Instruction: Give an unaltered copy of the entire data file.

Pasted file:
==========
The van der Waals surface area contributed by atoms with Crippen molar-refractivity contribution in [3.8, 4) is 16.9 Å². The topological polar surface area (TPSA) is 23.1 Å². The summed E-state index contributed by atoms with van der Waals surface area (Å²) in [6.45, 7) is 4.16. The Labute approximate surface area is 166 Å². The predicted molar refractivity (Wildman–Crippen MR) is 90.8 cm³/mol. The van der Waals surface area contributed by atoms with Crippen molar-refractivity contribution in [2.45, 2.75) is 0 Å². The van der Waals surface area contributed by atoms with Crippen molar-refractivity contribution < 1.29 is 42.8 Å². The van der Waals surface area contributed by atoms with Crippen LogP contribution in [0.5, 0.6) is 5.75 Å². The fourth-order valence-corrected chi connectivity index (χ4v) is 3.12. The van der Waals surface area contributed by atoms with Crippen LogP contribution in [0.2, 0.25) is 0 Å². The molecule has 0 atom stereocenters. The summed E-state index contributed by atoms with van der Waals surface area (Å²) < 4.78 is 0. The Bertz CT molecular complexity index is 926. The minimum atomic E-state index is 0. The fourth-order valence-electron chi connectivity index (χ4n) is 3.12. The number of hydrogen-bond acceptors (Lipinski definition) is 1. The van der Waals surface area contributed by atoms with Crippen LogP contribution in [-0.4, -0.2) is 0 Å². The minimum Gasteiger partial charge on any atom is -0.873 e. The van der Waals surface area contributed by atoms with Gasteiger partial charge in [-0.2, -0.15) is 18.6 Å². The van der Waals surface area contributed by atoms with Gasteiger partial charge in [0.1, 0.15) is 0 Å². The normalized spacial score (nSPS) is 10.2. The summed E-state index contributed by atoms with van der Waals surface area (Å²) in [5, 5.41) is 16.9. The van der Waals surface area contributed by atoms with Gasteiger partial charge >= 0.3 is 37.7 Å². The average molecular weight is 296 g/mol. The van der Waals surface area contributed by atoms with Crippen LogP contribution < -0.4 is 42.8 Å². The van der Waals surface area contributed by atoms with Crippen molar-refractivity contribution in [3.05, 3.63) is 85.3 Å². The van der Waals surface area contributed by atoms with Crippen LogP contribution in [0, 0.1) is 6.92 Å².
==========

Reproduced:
The van der Waals surface area contributed by atoms with Crippen molar-refractivity contribution in [3.8, 4) is 16.9 Å². The topological polar surface area (TPSA) is 23.1 Å². The summed E-state index contributed by atoms with van der Waals surface area (Å²) in [6.45, 7) is 4.16. The Labute approximate surface area is 166 Å². The predicted molar refractivity (Wildman–Crippen MR) is 90.8 cm³/mol. The van der Waals surface area contributed by atoms with Crippen molar-refractivity contribution in [2.45, 2.75) is 0 Å². The van der Waals surface area contributed by atoms with Crippen molar-refractivity contribution < 1.29 is 42.8 Å². The van der Waals surface area contributed by atoms with Crippen LogP contribution in [0.5, 0.6) is 5.75 Å². The fourth-order valence-corrected chi connectivity index (χ4v) is 3.12. The van der Waals surface area contributed by atoms with Crippen LogP contribution in [0.2, 0.25) is 0 Å². The molecule has 0 atom stereocenters. The summed E-state index contributed by atoms with van der Waals surface area (Å²) < 4.78 is 0. The Bertz CT molecular complexity index is 926. The minimum atomic E-state index is 0. The fourth-order valence-electron chi connectivity index (χ4n) is 3.12. The number of hydrogen-bond acceptors (Lipinski definition) is 1. The van der Waals surface area contributed by atoms with Crippen LogP contribution in [-0.4, -0.2) is 0 Å². The minimum Gasteiger partial charge on any atom is -0.873 e. The van der Waals surface area contributed by atoms with Gasteiger partial charge in [-0.2, -0.15) is 18.6 Å². The van der Waals surface area contributed by atoms with Gasteiger partial charge in [0.1, 0.15) is 0 Å². The normalized spacial score (nSPS) is 10.2. The summed E-state index contributed by atoms with van der Waals surface area (Å²) in [5, 5.41) is 16.9. The van der Waals surface area contributed by atoms with Gasteiger partial charge >= 0.3 is 37.7 Å². The average molecular weight is 296 g/mol. The van der Waals surface area contributed by atoms with Crippen LogP contribution < -0.4 is 42.8 Å². The van der Waals surface area contributed by atoms with Crippen molar-refractivity contribution in [3.05, 3.63) is 85.3 Å². The van der Waals surface area contributed by atoms with Crippen LogP contribution in [0, 0.1) is 6.92 Å².